We use all kinds of smaller measuring tools in our everyday lives such as rulers, protractors, and tape measures. These tools work fine for home projects, but what if we need to layout something large like a road, bridge, dam, or pipeline?
Surveying is the science of taking big measurements. You’ve probably seen these guys on the side of the road looking through fancy equipment on a tripod. Almost any civil engineering project starts with a survey. This is to determine the legal boundaries between parcels of property. Surveying is also used to determine the location of existing infrastructure, and the topography and slopes of the land. Humans have always had a penchant for building big stuff. This means surveying is a career full of history and tradition. Behind every wonder of the ancient world was an ancient geometry nerd who laid out the angles and alignments during construction. Surveying is also how we created accurate maps of the continents like the Great Trigonometrical Survey of India. This took almost 70 years to complete. Everyone should aspire to accomplish something in your life that can be prefixed with the words “great trigonometrical.”
The ubiquitous tool for a survey is called a theodolite, and it’s one job is to measure the horizontal and vertical angles between points. Combine those angles with distances from a chain or tape measure, and you can triangulate the location of any point using trigonometry. Modern theodolites, called total stations, cannot only measure angles, but distance as well, and they have onboard computers to do the calculations and record the data for later use. When you see a surveyor peering through a funny telescope, it’s probably a total station, and he or she is probably sighting a reflector to record the location of a point. For long distances, these measurements have to be corrected for variations in earth’s gravity, refraction by the atmosphere, and yep, even the curvature of the earth. But don’t tell the flat-earthers. We’re sworn to secrecy along with NASA employees and airline pilots.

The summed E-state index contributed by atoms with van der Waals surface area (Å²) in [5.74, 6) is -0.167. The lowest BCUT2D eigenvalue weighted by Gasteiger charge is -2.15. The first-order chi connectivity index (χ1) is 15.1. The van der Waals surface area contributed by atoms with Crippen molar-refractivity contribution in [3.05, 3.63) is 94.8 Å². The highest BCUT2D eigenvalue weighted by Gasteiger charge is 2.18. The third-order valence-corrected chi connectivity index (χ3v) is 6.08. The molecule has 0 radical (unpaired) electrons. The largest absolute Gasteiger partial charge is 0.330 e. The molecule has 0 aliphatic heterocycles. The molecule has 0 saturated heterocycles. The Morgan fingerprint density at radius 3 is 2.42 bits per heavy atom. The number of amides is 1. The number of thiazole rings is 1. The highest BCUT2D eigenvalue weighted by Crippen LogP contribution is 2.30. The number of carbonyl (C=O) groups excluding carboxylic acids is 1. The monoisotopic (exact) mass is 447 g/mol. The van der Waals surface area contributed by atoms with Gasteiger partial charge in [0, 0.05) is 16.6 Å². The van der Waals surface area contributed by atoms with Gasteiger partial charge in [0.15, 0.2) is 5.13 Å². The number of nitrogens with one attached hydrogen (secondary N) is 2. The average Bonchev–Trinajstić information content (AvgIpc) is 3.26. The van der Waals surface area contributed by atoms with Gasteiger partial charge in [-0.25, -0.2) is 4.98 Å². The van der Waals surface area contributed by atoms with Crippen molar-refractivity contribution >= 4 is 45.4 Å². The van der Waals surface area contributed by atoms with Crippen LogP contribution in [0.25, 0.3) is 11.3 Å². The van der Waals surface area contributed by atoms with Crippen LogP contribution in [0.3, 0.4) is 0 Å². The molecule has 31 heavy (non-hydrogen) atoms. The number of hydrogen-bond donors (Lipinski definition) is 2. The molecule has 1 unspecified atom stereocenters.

That’s just scratching the surface of sophistication with modern surveying equipment. With GPS and unmanned aircraft, surveying can get a lot more complicated. But I’ve got a few ways you can do your own topographic survey with fairly basic and inexpensive tools. Maybe you’ve got a drainage issue on your land or you’re planning a landscaping project. Or maybe you just want to exercise your God-given right to take measurements of stuff and write those measurements down on a clipboard. That’s my kind of recreational activity. My goal is to perform a leveling survey of my front and backyard, which is just a way to get the relative topography for an area. I laid out a grid of points on a map of my house and then transferred those points to real life using pin flags. Now I just need to pick my datum or base point and measure the relative difference in height between that point and all the others. I tried a few ways to do this and there are no sines, cosines, or tangents required.
First, a sight level which is essentially a combination of a telescope and a spirit level. To use it, first get a buddy or a willing spouse to hold a surveying rod on the point of interest. Now, look through the sight at a surveying rod and raise or lower the end until the bubble is centered on the line. Once it’s centered you know that you’re looking at a point that is exactly level to your eyes. Simply subtract the height of your eye-line with the height measured on the rod and that’s your elevation. It’s not a precision technique, but it is cheap and simple which the most you can usually hope for in any part of a home improvement project.
The next way I tried is a water level which is literally just a length of clear vinyl tubing filled with a liquid. As long as there are no bubbles or kinks in the line, the free surface at each end of the tube will self-level. I kept one end at my datum a fixed height and measure the height of the water at the other end as I carry it around to each of my points. It’s a little more unwieldy but it does have a distinct advantage, no line of sight required. You can use this method around corners or behind trees with no problem, and again, it’s a cheap and simple solution.
The third method to take a level survey worked best for me: my laser level. Here’s the thing: I really like lasers. I relish any chance I get to use them in a constructive way, and this is perfect. The laser level creates a perfect horizontal line that can be used to line up cabinets or tile, but it is also super easy to read on a surveying rod. You don’t need a helper, but you do probably need to wait until dusk unless your laser is really bright, or you have these sweet laser enhancement glasses. This isn’t the cheapest solution for a DIY land survey, but it is the fastest one I tried, and it’s a tool a lot of people already have.
Surveying is one of the oldest careers in the world, and also one of the most important. Why? Because land is important. If you own some, it’s probably your most valuable asset, and even if you don’t, you're pretty much stuck to it no matter where you go. As a career, surveying is a fascinating mix of legal knowledge, fieldwork, and technical challenges. And since most civil structures are too big for conventional measurement tools, the surveyor is one of the most important companions for the civil engineer. Thank you for watching, and let me know what you think!